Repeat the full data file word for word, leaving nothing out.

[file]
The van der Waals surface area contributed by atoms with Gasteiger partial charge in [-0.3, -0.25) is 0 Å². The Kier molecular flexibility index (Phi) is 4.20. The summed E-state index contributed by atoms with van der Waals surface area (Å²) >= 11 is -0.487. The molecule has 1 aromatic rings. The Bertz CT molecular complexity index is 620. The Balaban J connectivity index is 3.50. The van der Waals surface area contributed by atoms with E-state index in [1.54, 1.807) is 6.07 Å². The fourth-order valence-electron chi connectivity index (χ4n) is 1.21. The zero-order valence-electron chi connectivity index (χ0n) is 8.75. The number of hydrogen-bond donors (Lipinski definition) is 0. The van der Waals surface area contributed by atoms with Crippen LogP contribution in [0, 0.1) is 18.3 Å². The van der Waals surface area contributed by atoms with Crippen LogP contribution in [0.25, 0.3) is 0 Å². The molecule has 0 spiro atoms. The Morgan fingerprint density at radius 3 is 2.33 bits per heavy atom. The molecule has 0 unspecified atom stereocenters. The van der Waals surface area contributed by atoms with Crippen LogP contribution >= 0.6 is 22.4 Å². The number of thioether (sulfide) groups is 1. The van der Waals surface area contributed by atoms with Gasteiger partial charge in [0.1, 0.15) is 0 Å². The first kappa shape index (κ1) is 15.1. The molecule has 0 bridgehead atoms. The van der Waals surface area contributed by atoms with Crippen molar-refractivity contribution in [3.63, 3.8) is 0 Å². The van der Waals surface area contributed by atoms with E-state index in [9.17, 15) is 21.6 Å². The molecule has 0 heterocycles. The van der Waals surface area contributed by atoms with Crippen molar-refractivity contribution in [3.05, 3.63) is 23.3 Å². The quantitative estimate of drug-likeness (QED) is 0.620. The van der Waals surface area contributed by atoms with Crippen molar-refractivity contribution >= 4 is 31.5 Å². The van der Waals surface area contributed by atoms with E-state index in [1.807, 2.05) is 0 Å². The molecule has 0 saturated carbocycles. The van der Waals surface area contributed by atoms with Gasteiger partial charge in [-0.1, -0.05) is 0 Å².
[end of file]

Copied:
The van der Waals surface area contributed by atoms with Gasteiger partial charge in [-0.3, -0.25) is 0 Å². The Kier molecular flexibility index (Phi) is 4.20. The summed E-state index contributed by atoms with van der Waals surface area (Å²) >= 11 is -0.487. The molecule has 1 aromatic rings. The Bertz CT molecular complexity index is 620. The Balaban J connectivity index is 3.50. The van der Waals surface area contributed by atoms with E-state index in [1.54, 1.807) is 6.07 Å². The fourth-order valence-electron chi connectivity index (χ4n) is 1.21. The zero-order valence-electron chi connectivity index (χ0n) is 8.75. The number of hydrogen-bond donors (Lipinski definition) is 0. The van der Waals surface area contributed by atoms with Crippen LogP contribution in [0, 0.1) is 18.3 Å². The van der Waals surface area contributed by atoms with Crippen LogP contribution in [0.25, 0.3) is 0 Å². The molecule has 0 spiro atoms. The Morgan fingerprint density at radius 3 is 2.33 bits per heavy atom. The molecule has 0 unspecified atom stereocenters. The van der Waals surface area contributed by atoms with Crippen LogP contribution >= 0.6 is 22.4 Å². The number of thioether (sulfide) groups is 1. The van der Waals surface area contributed by atoms with Gasteiger partial charge in [0.1, 0.15) is 0 Å². The first kappa shape index (κ1) is 15.1. The molecule has 0 bridgehead atoms. The van der Waals surface area contributed by atoms with Crippen molar-refractivity contribution in [3.63, 3.8) is 0 Å². The van der Waals surface area contributed by atoms with E-state index in [9.17, 15) is 21.6 Å². The molecule has 0 heterocycles. The van der Waals surface area contributed by atoms with Crippen molar-refractivity contribution in [3.05, 3.63) is 23.3 Å². The quantitative estimate of drug-likeness (QED) is 0.620. The van der Waals surface area contributed by atoms with Crippen molar-refractivity contribution >= 4 is 31.5 Å². The van der Waals surface area contributed by atoms with E-state index in [1.807, 2.05) is 0 Å². The molecule has 0 saturated carbocycles. The van der Waals surface area contributed by atoms with Gasteiger partial charge in [-0.1, -0.05) is 0 Å².